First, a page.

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Boston Superintendent Johnson Letter To Union On 'Project Promise' Schools

Boston Superintendent Johnson Letter To Union On 'Project Promise' Schools

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Published by WBUR

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Categories:Types, Letters
Published by: WBUR on Jul 25, 2012
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05/13/2014

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BOSTON PUBLIC SCHOOLS

OFFICE OF THE SUPERINTENDENT
July 25, 2012 Chairperson and Members, For more than two years, our efforts to extend the day at many schools by a modest amount – and at an affordable cost – have been rejected time and again by the BTU. I write to inform you that we are now going to pursue an alternate route that would provide a much more substantial amount of extended time in strategically selected schools where we can have the greatest impact. This new strategy is especially important because our ongoing dispute over extending the school day is a primary source of the contract impasse we are now at with the BTU. This dispute has two components:  First, the District needs to get the Union’s agreement to extend the contractually agreed upon length of the school day. The District’s preference would be to extend the school day by an hour or more at all elementary, middle and K-8 schools. Due to fiscal realities, we have reduced our request to 45 additional minutes. The BTU has continually opposed any extension beyond 30 minutes. Second, while the District is willing to offer compensation for this additional time, we have repeatedly attempted to get the BTU to agree to an increase that is less than the Union’s existing contractual hourly rate. The District believed the BTU would eventually agree to this for the following reasons. First, Boston teachers are among the highest paid in the state. Boston’s students have one of the shortest school days in the nation. Second, District schools cannot compare favorably with charter schools until the District addresses the two- to three-hour daily time gap that exists between District schools and charter schools. Third, the Joint Resolution Committee, which came into existence under the 2010 Education Reform Legislation, found that the school day should be extended at Boston’s 11 Turnaround Schools by one hour and that teachers should be paid $4,100 per year (about half of the contractual rate) for this additional time. Fourth, it is not financially sustainable to extend the school day across the system, even by 30 minutes, at the existing hourly rate without negatively impacting many other academic programs and forcing deep cuts and layoffs.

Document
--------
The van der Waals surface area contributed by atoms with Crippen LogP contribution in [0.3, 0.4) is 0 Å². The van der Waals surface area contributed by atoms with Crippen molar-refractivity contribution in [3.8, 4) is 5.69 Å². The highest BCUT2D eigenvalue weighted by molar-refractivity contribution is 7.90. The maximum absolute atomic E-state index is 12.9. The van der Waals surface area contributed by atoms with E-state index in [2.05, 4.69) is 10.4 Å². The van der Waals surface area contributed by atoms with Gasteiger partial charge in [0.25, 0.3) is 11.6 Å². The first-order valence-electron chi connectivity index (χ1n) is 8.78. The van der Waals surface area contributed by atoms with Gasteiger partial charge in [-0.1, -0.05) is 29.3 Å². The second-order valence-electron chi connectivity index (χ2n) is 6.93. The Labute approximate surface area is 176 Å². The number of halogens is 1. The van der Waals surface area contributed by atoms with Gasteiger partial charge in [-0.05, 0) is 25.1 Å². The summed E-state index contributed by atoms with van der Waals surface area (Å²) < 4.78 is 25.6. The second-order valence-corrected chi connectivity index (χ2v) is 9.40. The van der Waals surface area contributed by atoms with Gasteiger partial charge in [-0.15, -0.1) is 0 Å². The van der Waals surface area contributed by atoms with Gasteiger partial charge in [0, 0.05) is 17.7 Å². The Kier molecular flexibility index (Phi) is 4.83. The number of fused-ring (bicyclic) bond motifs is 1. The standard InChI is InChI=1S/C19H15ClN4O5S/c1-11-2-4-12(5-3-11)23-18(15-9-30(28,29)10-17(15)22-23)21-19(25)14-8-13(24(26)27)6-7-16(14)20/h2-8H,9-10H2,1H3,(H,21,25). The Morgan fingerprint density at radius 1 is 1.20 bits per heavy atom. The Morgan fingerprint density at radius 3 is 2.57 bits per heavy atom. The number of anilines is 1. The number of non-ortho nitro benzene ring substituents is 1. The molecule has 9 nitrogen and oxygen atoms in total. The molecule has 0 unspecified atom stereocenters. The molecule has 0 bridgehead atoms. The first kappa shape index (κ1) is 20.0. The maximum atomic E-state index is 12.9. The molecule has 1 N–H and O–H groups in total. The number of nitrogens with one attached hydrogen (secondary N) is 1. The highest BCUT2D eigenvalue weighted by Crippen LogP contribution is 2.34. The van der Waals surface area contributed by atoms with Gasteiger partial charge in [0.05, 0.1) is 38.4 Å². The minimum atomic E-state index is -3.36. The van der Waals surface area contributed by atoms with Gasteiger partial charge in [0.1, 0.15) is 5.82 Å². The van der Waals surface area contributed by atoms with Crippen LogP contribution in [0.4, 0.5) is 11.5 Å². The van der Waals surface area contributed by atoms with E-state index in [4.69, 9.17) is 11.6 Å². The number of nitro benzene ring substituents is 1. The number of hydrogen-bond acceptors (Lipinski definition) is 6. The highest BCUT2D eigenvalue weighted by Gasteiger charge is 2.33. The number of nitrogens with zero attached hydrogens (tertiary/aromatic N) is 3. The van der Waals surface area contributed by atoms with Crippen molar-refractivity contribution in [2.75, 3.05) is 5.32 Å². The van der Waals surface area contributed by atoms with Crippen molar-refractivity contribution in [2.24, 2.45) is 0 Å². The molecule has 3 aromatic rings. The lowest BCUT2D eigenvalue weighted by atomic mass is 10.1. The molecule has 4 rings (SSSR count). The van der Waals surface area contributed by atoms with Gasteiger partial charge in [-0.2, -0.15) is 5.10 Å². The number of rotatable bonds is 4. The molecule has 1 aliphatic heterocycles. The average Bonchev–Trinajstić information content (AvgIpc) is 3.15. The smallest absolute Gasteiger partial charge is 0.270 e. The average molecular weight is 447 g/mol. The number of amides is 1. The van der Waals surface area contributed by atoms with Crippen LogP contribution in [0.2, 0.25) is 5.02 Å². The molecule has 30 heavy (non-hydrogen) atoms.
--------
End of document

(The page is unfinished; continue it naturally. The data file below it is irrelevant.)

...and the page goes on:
The BTU has remained steadfast in its position on both components of this dispute. The Union will not accept anything less than the existing contractual hourly rate. Even if the District accepts the Union’s position and agrees to pay the existing hourly rate for the extended day, the Union insists on additional compensation and language concessions above and beyond these higher wages.

Given this situation, and the need both to secure our other reforms in the contract and to move ahead with extending the school day, we are recommending that the District utilize language in the current BTU contract that allows the District to create “Project Promise” Schools (language enclosed). This will allow the District to extend the day at selected schools by an additional two hours at the contractual hourly rate. This designation also allows principals to exercise greater discretion over the selection of the teaching staff. We have tried and continue to try many different ways to resolve the collective bargaining issues with the BTU. The Project Promise provisions will allow us to give students more time at some low-performing schools, though we will not be able to extend the day at nearly as many schools as we had originally hoped. We recognize that time, in and of itself, will not produce results; that is why the other reforms we are working to achieve through these negotiations – including evaluation, seniority, and teacher assignment – are just as critical. All of the major reforms we have been pushing for are important and are intrinsically linked. Reform cannot come at the expense of an unsustainable financial agreement that would force us to abandon successful investments for students. That is why we are pursuing the strategy we have proposed. One final note: The reforms we aim to secure in the contract come at a critical moment as we address school choice. I am excited about the opportunity to add two hours of time at schools that most need it. We all agree our District and school leaders need flexibility to make sure the right resources are in the right places, to make change where necessary, and to move forward. That’s what we aim to do. Sincerely,

Carol R. Johnson Superintendent

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